Oral cancer is fast becoming one of the more prevalent malignant diseases in the US and in the entire world. With more than 35,000 cases of oral cancer being reported in an annual basis, dentists and other medical professionals are pushing the bounds of science to be able to find easier and more effective ways to diagnose people with oral cancer while the malignancy is still at its earlier stages. While oral cancer may not be the easiest of all the cancers to cure, figures have shown that for as long as a case is detected earlier, there is a decent chance of survival.

But the problem with oral cancer is that self-detection is rather difficult. Most of the time, oral cancers start off as a cold sore or a crusting which refuses to heal. Traditionally, the best way to diagnose oral cancer is through regular screening by the dentist. This is the pressing reason for why dentists advise their patients to see them for regular check-ups at least once every six months. But because of the lack of dental insurance, more and more Americans are foregoing this crucial trip to the dentist.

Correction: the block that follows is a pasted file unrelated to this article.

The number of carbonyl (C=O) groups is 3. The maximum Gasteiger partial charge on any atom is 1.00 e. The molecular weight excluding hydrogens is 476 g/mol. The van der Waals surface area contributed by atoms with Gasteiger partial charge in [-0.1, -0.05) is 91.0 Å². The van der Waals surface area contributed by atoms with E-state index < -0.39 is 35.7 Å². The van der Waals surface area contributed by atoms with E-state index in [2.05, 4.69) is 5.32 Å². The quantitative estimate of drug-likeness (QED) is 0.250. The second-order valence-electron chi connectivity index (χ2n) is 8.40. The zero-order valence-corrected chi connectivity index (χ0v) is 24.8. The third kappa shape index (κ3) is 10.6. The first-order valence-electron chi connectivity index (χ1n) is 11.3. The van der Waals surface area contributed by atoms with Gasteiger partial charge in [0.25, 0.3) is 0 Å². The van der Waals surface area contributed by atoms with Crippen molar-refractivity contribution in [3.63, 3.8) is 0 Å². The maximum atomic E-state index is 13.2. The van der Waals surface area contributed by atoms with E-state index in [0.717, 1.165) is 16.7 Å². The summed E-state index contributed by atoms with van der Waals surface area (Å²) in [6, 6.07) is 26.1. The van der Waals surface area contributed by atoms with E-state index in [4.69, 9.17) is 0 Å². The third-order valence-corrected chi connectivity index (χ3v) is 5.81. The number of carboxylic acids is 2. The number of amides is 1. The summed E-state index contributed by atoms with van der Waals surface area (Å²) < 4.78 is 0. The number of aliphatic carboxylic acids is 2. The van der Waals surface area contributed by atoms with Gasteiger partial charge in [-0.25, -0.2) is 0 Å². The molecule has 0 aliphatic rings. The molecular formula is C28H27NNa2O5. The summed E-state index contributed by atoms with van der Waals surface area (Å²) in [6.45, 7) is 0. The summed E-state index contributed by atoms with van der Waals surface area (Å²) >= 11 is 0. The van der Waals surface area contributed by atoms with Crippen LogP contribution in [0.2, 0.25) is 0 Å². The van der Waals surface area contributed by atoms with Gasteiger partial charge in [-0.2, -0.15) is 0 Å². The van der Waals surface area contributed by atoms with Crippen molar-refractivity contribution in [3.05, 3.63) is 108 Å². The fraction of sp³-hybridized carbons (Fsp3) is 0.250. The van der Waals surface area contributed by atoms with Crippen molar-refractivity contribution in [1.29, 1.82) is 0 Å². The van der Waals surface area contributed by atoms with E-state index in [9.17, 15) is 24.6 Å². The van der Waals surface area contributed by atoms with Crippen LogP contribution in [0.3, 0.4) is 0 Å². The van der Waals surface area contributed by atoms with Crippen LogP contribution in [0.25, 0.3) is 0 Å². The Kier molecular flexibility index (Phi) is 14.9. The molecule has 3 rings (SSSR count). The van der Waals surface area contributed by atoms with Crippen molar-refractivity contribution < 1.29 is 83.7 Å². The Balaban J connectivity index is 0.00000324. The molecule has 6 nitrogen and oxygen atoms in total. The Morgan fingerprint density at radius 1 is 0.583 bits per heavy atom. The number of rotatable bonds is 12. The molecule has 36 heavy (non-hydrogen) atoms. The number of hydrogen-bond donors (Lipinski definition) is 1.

And even if someone never fails to show up for a routine check-up and screening for oral cancer, diagnosing a malignancy can still take a lengthy period of time since biopsies will have to be made. However, a breakthrough of a study conducted by the UCLA and funded by the National Institutes of Health has determined that saliva could be used in the diagnosis of oral cancer. In this exploratory study, it has been found out that oral cancer could be detected in 9 out of 10 cancer patients. Saliva has long been used in detection of various diseases including HIV through the presence of protein antibodies.

This study has completely shifted the entire focus of diagnosing oral cancer from invasive procedures to something that does not even require the drawing of blood from a patient. The detection of oral cancer is done by analyzing saliva for the presence of 4 RNA biomarkers which are generally found in individuals with the malignancy. RNA carries a person’s genetic information while, DNA contains instructions for the production of proteins. Currently, the procedure can detect various forms of head and neck cancers, and include ones that infect the mouth, tongue, pharynx and larynx.

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